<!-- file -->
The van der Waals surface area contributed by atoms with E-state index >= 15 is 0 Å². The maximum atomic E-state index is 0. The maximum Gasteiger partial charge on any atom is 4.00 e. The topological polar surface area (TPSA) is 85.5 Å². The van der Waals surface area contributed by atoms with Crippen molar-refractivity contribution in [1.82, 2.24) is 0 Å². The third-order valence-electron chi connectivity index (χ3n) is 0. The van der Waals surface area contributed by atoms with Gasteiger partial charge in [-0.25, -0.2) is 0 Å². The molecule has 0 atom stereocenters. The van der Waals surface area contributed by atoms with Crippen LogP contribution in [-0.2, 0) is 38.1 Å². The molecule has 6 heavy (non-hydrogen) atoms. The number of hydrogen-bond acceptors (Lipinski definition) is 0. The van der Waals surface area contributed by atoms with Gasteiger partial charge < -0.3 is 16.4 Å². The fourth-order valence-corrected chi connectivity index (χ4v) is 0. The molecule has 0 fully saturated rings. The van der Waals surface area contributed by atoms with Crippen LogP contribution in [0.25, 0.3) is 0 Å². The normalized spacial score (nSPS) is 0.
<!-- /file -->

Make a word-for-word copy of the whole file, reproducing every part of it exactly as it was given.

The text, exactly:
The van der Waals surface area contributed by atoms with E-state index >= 15 is 0 Å². The maximum atomic E-state index is 0. The maximum Gasteiger partial charge on any atom is 4.00 e. The topological polar surface area (TPSA) is 85.5 Å². The van der Waals surface area contributed by atoms with Crippen molar-refractivity contribution in [1.82, 2.24) is 0 Å². The third-order valence-electron chi connectivity index (χ3n) is 0. The van der Waals surface area contributed by atoms with Gasteiger partial charge in [-0.25, -0.2) is 0 Å². The molecule has 0 atom stereocenters. The van der Waals surface area contributed by atoms with Crippen LogP contribution in [-0.2, 0) is 38.1 Å². The molecule has 6 heavy (non-hydrogen) atoms. The number of hydrogen-bond acceptors (Lipinski definition) is 0. The van der Waals surface area contributed by atoms with Gasteiger partial charge < -0.3 is 16.4 Å². The fourth-order valence-corrected chi connectivity index (χ4v) is 0. The molecule has 0 fully saturated rings. The van der Waals surface area contributed by atoms with Crippen LogP contribution in [0.25, 0.3) is 0 Å². The normalized spacial score (nSPS) is 0.